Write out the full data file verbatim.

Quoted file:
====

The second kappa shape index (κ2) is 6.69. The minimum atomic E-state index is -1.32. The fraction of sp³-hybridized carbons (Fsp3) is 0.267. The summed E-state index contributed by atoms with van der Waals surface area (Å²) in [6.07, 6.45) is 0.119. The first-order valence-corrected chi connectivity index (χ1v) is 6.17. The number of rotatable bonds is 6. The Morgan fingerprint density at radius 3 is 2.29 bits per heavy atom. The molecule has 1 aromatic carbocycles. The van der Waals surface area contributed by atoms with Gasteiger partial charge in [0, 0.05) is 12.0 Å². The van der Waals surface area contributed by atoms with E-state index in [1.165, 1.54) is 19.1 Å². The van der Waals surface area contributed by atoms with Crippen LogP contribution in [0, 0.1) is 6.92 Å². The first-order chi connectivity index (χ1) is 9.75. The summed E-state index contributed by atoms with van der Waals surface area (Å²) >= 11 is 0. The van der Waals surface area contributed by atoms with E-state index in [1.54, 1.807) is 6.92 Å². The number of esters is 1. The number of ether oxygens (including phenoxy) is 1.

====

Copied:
The second kappa shape index (κ2) is 6.69. The minimum atomic E-state index is -1.32. The fraction of sp³-hybridized carbons (Fsp3) is 0.267. The summed E-state index contributed by atoms with van der Waals surface area (Å²) in [6.07, 6.45) is 0.119. The first-order valence-corrected chi connectivity index (χ1v) is 6.17. The number of rotatable bonds is 6. The Morgan fingerprint density at radius 3 is 2.29 bits per heavy atom. The molecule has 1 aromatic carbocycles. The van der Waals surface area contributed by atoms with Gasteiger partial charge in [0, 0.05) is 12.0 Å². The van der Waals surface area contributed by atoms with E-state index in [1.165, 1.54) is 19.1 Å². The van der Waals surface area contributed by atoms with Crippen LogP contribution in [0, 0.1) is 6.92 Å². The first-order chi connectivity index (χ1) is 9.75. The summed E-state index contributed by atoms with van der Waals surface area (Å²) >= 11 is 0. The van der Waals surface area contributed by atoms with E-state index in [1.54, 1.807) is 6.92 Å². The number of esters is 1. The number of ether oxygens (including phenoxy) is 1.